Sunday, 10 February 2013
5th Sunday in Ordinary Time, Year C, Shaftesbury
Isa 6:1-8; Lk 5:1-11
If you were to go up to heaven and see God, and then come back down to earth and try to describe to us what God is like, what you had seen: What do you think you would be trying to say?
We heard in our first reading just that, what the prophet Isaiah said he had seen in his vision of God in heaven. And he gives the very same description that we hear in the other place in the Scriptures where someone sees a vision of heaven, namely, in the book of Revelation. In both cases they say that God is 'holy'. They do not say that God is love, though we know from Scripture that this also is true of Him too (1Jn 4:8). And they do not say that He's in an eternal inter-relationship of the Father and Son loving each other in the unity of the Holy Spirit, though this too is true. Rather, they say God is 'holy'. So holy that they say it three times -which in the Hebrew language is their way of saying 'most holy', more holy than anything else in existence. And this prayer is so important, this repeating of the prayer heard said by the angels in heaven, that we repeat it in each and every Mass before starting the most sacred and central prayer of the Mass, the Eucharistic Prayer: "Holy, holy, holy, is the Lord, God of Hosts" (Isa 6:3; Rev 4:8).
So, both Old and New Testament tell us that God is 'holy, holy, holy'. But, unless we know what 'holy' means this in fact tells us nothing. Unless we know what it means we can't know why it's important, what it tells us about ourselves. Linguistically, from its Hebrew origins, the word 'holy' means that something is 'separate'. It means, with respect to God, that He is separate from us, different from us. So different from us that to see Him results in those who see Him saying, not what He is like, but what He is NOT like:
He is not like us, He is different, He is 'holy' separate.
This sense of God being so wholly and utterly different to us causes two effects in people:
First, it causes a sense of fear and uneasiness and unworthiness Thus Isaiah burst out, "woe is me for I am a man of unclean lips..." (Isa 6:5). Similarly, in the gospel text of today, when Peter saw Jesus's divine miraculous power at work he said, "Depart from me for am a sinful man"(Lk 5:8).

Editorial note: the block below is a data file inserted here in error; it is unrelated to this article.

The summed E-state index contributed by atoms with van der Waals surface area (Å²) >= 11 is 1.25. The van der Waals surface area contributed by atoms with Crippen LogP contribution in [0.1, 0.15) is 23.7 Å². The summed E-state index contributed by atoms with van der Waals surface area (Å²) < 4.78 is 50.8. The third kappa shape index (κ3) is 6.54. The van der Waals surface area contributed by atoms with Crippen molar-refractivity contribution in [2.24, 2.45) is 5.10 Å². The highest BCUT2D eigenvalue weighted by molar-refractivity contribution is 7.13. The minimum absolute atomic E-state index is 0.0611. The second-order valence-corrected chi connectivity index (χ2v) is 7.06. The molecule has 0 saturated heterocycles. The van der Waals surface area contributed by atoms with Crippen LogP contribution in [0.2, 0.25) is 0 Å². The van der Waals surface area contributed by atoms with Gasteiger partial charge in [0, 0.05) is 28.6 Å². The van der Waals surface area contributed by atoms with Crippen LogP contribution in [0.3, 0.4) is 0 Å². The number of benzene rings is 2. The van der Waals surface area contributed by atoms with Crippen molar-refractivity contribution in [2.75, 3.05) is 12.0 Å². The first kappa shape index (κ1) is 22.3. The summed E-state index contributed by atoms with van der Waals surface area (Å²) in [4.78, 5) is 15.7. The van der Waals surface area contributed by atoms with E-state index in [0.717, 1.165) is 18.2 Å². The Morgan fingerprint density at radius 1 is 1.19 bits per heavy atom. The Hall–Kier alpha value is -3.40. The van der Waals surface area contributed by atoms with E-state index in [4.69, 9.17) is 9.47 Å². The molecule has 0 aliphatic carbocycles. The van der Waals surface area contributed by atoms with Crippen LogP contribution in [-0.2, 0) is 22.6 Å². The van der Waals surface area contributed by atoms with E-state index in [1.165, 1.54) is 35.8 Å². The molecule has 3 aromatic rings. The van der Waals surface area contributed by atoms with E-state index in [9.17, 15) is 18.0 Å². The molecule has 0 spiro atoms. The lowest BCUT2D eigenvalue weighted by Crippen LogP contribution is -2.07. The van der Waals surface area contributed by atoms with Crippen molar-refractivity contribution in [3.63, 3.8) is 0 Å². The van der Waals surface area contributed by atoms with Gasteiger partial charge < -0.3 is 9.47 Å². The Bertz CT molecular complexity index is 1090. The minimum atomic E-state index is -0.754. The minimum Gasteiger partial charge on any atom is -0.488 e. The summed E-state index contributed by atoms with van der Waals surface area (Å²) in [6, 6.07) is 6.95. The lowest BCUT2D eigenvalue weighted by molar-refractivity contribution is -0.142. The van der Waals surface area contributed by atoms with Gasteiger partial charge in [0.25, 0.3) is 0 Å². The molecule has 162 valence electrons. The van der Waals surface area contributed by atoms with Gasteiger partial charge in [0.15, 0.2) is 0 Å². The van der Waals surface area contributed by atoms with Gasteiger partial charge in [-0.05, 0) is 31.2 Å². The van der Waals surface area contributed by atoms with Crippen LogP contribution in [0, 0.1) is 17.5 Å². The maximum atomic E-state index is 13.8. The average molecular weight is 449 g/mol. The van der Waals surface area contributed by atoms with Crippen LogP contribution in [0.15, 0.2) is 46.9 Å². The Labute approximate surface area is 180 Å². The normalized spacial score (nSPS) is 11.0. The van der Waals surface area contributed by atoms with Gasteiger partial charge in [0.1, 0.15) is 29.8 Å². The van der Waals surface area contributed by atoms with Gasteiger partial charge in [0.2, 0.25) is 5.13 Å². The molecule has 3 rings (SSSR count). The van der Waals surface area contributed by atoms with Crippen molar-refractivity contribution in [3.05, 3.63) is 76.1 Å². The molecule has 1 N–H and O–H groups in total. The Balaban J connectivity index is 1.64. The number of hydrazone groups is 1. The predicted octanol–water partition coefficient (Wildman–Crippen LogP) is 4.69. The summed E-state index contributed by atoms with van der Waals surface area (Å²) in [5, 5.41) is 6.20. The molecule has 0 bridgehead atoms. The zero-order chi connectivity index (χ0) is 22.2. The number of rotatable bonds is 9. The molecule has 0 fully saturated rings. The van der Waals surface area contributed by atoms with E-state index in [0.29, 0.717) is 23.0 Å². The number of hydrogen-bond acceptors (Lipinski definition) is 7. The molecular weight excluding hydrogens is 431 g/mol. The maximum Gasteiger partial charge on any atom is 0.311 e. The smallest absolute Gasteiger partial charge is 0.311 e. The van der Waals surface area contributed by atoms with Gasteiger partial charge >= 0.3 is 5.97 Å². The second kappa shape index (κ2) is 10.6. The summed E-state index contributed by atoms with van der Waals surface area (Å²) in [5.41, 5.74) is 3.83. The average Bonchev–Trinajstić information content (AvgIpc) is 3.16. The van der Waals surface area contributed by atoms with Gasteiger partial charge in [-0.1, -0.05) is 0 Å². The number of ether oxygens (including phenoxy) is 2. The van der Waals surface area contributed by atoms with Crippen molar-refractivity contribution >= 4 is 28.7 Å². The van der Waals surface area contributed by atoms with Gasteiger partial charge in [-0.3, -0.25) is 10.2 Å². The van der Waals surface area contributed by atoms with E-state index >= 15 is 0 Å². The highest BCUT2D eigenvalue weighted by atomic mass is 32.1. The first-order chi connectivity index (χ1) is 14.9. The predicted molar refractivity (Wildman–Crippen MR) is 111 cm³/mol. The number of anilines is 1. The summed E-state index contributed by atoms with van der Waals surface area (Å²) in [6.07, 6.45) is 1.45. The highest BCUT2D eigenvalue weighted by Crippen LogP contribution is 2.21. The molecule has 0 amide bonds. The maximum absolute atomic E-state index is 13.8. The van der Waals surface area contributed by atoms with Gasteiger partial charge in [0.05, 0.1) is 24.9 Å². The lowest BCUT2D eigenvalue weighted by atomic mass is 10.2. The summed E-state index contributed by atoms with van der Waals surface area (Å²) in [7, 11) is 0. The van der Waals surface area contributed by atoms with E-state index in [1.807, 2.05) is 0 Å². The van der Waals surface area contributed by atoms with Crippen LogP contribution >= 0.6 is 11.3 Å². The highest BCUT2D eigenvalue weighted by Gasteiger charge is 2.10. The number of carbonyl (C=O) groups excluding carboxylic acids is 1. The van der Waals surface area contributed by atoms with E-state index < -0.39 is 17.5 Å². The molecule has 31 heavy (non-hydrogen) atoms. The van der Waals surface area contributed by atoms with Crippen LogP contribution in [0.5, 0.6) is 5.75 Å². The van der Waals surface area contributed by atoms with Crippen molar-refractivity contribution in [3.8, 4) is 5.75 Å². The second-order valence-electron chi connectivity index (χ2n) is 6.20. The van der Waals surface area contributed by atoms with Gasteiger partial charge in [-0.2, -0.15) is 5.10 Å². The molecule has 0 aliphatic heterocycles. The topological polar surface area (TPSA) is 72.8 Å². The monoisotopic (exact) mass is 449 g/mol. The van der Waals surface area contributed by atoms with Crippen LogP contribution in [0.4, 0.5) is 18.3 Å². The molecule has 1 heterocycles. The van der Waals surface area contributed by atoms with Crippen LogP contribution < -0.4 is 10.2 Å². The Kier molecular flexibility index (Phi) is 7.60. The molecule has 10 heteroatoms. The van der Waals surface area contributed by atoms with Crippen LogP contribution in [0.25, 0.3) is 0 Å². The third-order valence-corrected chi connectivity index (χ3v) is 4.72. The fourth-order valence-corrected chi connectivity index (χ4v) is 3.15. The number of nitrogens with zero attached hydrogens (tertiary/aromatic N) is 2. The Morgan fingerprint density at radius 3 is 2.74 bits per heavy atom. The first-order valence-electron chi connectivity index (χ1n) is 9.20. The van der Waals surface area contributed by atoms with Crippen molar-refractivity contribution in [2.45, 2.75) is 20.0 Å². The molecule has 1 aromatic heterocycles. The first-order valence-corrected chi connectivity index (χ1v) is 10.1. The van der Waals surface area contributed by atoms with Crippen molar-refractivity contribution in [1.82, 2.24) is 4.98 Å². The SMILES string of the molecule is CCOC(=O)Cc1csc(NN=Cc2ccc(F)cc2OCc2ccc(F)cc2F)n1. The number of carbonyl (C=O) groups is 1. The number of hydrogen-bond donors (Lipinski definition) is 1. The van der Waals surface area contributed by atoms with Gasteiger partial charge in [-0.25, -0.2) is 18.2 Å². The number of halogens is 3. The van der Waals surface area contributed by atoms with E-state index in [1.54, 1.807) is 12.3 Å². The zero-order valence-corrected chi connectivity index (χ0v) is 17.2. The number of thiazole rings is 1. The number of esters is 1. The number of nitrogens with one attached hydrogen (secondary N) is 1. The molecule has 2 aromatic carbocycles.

Second, even with this, it fascinates and attracts man.
The entire life of the Chosen People of the Old Testament can be described as a calling to make them holy. God, who called and chose them, revealed Himself to be utterly different, utterly awesome, utterly separate, utterly ‘holy’. And He called a people to Himself to be holy, to be separate from the nations, different from the nations. Different by being given a Law and set of customs that made them separate. "You shall be holy for I The Lord your God am holy"(Lev 19:2).
BUT the root of their being separate, their being holy, was not so much their distance from the rest of the world, but their being in CONTACT with the Lord God. He is holy, and contact with Him makes you holy too.
In the New Testament the new Chosen People, those who are called to be one with Christ, we become holy by our union with Him, "He chose us that we should be holy"(Eph 1:4).
Now, what does this mean to us? What difference does this make to us?
On one hand it should point out to us the wonderful gift of our calling. God is utterly different and awesome and wonderful, and yet we are called to share in His divine life. And the glory of heaven will be so wondrous that if we saw it now we couldn't even describe it, all we would be able to do is say, like St Paul, that "eye has not seen, ear has not heard, what God has ready for those who love Him"(1 Cor 2:9).
On the other hand, it should also point out to us that we must be different to the rest of the world. We must live with our eyes set upon the next world, "you must look to the things of heaven"(Col 3:2). We must also NOT look to the things of this earth, nor to the ways and values of the people of this earth. We must be willing to be holy, to be separate from this world and its ways. As we all know, the vote in Parliament this week on same-sex marriage will further marginalise us Catholics in this country, and we must be willing to be marginalised if we would stand with Christ, if we would be holy with God.
God is holy, He is different, He is separate. He calls us to be different, and separate, and holy too.
If we are, are shall enjoy the delights, the differentness, the awesomeness, the holiness of heaven.
Posted by Fr. Dylan James, Catholic Priest in West Moors, England at 00:05